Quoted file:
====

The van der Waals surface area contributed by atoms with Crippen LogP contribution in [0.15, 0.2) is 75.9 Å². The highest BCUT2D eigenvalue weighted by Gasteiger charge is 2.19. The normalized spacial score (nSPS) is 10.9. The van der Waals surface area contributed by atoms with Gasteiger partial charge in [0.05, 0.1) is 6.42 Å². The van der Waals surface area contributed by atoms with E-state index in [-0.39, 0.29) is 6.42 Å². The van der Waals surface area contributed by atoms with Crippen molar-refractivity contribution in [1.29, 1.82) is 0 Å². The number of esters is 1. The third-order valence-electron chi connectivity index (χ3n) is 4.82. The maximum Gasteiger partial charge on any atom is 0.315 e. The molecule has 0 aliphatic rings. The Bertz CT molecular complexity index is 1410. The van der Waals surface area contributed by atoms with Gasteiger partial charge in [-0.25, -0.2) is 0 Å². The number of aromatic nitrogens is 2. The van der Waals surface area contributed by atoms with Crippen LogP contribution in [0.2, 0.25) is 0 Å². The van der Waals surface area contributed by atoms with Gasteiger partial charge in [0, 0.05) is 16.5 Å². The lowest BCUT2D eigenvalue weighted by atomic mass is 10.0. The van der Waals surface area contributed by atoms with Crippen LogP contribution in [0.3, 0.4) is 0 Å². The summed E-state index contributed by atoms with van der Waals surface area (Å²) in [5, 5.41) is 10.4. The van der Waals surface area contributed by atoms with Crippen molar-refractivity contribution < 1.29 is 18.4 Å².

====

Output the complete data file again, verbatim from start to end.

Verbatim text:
The van der Waals surface area contributed by atoms with Crippen LogP contribution in [0.15, 0.2) is 75.9 Å². The highest BCUT2D eigenvalue weighted by Gasteiger charge is 2.19. The normalized spacial score (nSPS) is 10.9. The van der Waals surface area contributed by atoms with Gasteiger partial charge in [0.05, 0.1) is 6.42 Å². The van der Waals surface area contributed by atoms with E-state index in [-0.39, 0.29) is 6.42 Å². The van der Waals surface area contributed by atoms with Crippen molar-refractivity contribution in [1.29, 1.82) is 0 Å². The number of esters is 1. The third-order valence-electron chi connectivity index (χ3n) is 4.82. The maximum Gasteiger partial charge on any atom is 0.315 e. The molecule has 0 aliphatic rings. The Bertz CT molecular complexity index is 1410. The van der Waals surface area contributed by atoms with Gasteiger partial charge in [-0.25, -0.2) is 0 Å². The number of aromatic nitrogens is 2. The van der Waals surface area contributed by atoms with Crippen LogP contribution in [0.2, 0.25) is 0 Å². The van der Waals surface area contributed by atoms with Gasteiger partial charge in [0, 0.05) is 16.5 Å². The lowest BCUT2D eigenvalue weighted by atomic mass is 10.0. The van der Waals surface area contributed by atoms with Crippen LogP contribution in [0.3, 0.4) is 0 Å². The summed E-state index contributed by atoms with van der Waals surface area (Å²) in [5, 5.41) is 10.4. The van der Waals surface area contributed by atoms with Crippen molar-refractivity contribution < 1.29 is 18.4 Å².